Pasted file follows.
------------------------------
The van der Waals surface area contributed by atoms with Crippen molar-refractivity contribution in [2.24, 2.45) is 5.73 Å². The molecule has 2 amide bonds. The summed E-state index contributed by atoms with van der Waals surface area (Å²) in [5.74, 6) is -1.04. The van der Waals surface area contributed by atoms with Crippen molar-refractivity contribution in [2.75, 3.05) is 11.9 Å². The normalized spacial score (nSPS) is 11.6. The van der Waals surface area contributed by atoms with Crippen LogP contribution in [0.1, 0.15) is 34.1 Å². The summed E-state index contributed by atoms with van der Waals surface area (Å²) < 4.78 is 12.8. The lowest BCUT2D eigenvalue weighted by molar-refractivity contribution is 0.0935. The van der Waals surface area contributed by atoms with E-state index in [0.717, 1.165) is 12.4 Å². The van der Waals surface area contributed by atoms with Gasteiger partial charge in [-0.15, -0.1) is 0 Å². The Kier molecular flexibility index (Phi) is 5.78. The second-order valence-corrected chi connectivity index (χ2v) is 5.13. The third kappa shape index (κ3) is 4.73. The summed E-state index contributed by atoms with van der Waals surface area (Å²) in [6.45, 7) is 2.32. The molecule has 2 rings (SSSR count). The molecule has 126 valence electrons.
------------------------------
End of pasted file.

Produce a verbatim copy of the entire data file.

The van der Waals surface area contributed by atoms with Crippen molar-refractivity contribution in [2.24, 2.45) is 5.73 Å². The molecule has 2 amide bonds. The summed E-state index contributed by atoms with van der Waals surface area (Å²) in [5.74, 6) is -1.04. The van der Waals surface area contributed by atoms with Crippen molar-refractivity contribution in [2.75, 3.05) is 11.9 Å². The normalized spacial score (nSPS) is 11.6. The van der Waals surface area contributed by atoms with Crippen LogP contribution in [0.1, 0.15) is 34.1 Å². The summed E-state index contributed by atoms with van der Waals surface area (Å²) < 4.78 is 12.8. The lowest BCUT2D eigenvalue weighted by molar-refractivity contribution is 0.0935. The van der Waals surface area contributed by atoms with E-state index in [0.717, 1.165) is 12.4 Å². The van der Waals surface area contributed by atoms with Gasteiger partial charge in [-0.15, -0.1) is 0 Å². The Kier molecular flexibility index (Phi) is 5.78. The second-order valence-corrected chi connectivity index (χ2v) is 5.13. The third kappa shape index (κ3) is 4.73. The summed E-state index contributed by atoms with van der Waals surface area (Å²) in [6.45, 7) is 2.32. The molecule has 2 rings (SSSR count). The molecule has 126 valence electrons.